Vote Leave cited benefits to the National Health Service, including additional funding, as the primary reason to support Brexit on their website and leaflets (“Why vote Leave,” n.d.). Throughout the campaign, their use of the NHS logo became so ubiquitous that the Department of Health threatened litigation over its unauthorised use to maintain the impression of neutrality (Gallagher, 2016). In a particularly extreme example of weaponising care, Leave supporting tabloid The Daily Express paraphrased a senior health consultant saying a remain vote risked the end of the service (Maddox, 2016). Vote Leave also shared a letter from fifty health professionals claiming Brexit would allow billions of pounds to go directly into improving services (Mossialos et al., 2016). This message was potentially persuasive to voters viewing the EU in terms of its cost vs. benefits. Campaign frontman, and then Conservative cabinet member, Boris Johnson further cited the care foundation when he suggested Brexit would reduce waiting times at accident and emergency departments, better helping those in need (Sparrow, 2016).

It was not just in terms of the budget Leave campaigns characterised the EU as working against the National Health Service and its patients. Labour MP Gisela Stuart declared that health tourism from European Union migrants cost the UK billions (Hope, 2016). This figure was widely shared by Vote Leave, who claimed the UK pays an average £723m a year more to EU countries for the medical treatment of UK nationals than it gets back for EU nationals who use the UK services (“UK gives £5.8 billion,” n.d.). Most controversially, the prominent Leave-campaigner and right-wing politician Nigel Farage said immigrants with HIV, although not specifically from the EU, placed a financial strain on the UK (Mason, 2015a).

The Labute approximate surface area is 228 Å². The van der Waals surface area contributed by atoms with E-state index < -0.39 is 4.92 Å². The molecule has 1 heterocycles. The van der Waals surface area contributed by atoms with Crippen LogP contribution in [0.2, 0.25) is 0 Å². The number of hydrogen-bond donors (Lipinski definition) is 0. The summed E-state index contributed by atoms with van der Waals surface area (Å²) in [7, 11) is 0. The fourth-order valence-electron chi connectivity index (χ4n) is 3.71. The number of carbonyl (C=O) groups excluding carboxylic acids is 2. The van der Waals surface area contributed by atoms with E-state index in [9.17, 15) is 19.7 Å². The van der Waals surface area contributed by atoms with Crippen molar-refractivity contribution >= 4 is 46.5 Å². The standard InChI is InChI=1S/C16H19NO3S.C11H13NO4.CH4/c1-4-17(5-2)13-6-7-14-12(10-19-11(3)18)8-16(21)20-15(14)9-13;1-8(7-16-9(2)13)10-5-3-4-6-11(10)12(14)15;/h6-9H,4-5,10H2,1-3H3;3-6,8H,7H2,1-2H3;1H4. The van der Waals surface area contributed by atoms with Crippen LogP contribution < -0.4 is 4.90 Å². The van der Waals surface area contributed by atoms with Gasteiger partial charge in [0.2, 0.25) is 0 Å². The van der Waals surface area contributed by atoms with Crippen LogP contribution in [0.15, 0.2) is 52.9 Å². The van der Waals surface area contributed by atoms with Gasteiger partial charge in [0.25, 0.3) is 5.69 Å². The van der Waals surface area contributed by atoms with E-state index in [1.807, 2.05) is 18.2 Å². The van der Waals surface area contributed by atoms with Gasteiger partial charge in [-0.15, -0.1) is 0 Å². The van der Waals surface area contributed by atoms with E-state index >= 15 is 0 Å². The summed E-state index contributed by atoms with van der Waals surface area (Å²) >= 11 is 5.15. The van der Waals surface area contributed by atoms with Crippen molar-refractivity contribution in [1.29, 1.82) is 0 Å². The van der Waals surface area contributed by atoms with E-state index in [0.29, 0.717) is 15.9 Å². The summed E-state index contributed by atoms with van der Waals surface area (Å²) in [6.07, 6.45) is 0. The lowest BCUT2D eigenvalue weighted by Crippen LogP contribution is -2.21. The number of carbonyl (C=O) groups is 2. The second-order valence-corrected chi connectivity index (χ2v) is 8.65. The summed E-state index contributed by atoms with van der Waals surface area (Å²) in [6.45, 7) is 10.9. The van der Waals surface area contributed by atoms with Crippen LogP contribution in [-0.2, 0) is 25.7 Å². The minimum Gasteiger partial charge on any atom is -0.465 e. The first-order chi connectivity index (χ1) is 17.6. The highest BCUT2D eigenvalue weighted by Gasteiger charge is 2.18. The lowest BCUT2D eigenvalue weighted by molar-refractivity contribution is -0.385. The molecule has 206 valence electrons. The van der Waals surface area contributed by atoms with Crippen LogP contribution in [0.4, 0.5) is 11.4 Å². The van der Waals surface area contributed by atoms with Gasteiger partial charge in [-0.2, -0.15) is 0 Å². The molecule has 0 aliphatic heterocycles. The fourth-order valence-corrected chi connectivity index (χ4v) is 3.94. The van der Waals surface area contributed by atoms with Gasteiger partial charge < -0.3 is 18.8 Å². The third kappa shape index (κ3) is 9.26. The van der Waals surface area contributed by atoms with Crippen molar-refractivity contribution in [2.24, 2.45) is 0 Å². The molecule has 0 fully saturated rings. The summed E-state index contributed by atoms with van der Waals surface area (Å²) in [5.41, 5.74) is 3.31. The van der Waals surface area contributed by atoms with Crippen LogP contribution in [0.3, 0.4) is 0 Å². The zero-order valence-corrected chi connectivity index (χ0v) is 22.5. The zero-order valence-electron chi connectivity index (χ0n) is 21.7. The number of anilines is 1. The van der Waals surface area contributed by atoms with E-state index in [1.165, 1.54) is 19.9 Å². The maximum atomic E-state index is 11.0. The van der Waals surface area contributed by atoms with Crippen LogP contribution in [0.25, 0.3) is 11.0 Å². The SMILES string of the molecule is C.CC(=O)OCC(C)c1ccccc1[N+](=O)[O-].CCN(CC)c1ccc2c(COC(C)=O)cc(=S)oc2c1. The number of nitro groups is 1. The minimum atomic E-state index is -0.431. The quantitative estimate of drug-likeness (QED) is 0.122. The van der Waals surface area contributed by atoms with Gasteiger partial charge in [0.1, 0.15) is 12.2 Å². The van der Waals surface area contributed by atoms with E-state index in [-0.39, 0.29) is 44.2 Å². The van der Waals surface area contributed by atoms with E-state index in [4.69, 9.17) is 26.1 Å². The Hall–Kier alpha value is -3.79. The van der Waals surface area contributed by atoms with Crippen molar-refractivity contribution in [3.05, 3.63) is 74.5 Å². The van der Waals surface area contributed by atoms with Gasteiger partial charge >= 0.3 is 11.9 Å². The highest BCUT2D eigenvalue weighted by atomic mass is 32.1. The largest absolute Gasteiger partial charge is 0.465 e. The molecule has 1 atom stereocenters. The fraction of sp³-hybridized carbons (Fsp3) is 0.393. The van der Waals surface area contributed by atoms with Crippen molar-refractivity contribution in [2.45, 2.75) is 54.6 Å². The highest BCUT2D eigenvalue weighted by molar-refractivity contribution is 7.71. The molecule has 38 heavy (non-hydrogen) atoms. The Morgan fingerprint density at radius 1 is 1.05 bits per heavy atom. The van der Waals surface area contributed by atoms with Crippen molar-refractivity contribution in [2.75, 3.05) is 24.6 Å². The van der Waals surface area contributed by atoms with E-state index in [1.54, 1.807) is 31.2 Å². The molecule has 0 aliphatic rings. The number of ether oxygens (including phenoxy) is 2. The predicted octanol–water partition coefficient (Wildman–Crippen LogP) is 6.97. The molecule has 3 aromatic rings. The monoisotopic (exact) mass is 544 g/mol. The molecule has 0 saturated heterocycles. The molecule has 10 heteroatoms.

The effectiveness of framing the EU as depriving British natives of care, by straining existing resources with costs and immigration, could be rooted in a selective benevolence towards one’s in-group. Social identity theory anticipates preferential attitudes and behaviour towards the group a person identifies with (for a review, see Brown, 2000). Among other findings, priming in-group membership, even with an arbitrary marker, has been sufficient to prompt significant differences in empathy (Cikara, Bruneau, & Saxe, 2011) and the distribution of resources (Tajfel, Billig, Bundy, & Flament, 1971). Since group identity may be reinforced systematically by influential figures or institutions, such as politicians and press, controlled lab experiments with only brief exposure to prompts may show us only the tip of the iceberg.

This process can also be aided by propagating negative impressions of the out-group, such as them being freeloaders, prompting fearful or hostile responses via outgroup derogation (van Prooijen, Krouwel, Boiten, & Eendebak, 2015). The Leave side’s focus on unrestricted immigration as a threat to public prosperity and identity (Moore & Ramsay, 2017) could have characterised them as an outgroup that voters were less sympathetic to. And potentially one for whom they resented either providing healthcare or compromising the quality of their own. As previously mentioned, people on the political left tend to prioritise health funding as a policy area, so this may have been a means of expanding the Brexit voting base. But with the vehicle for doing so taking the form of binding health provision to an out-group, defined by national identity, they may have been deterred by a strategy that appealed more to right-wing voters (Graham et al., 2009). However, I have insufficient data to be conclusive either way. I will return to these points when I detail how Leavers made political capital out of national identity and primed/ exploited anti-immigrant tensions when addressing Loyalty/ Betrayal.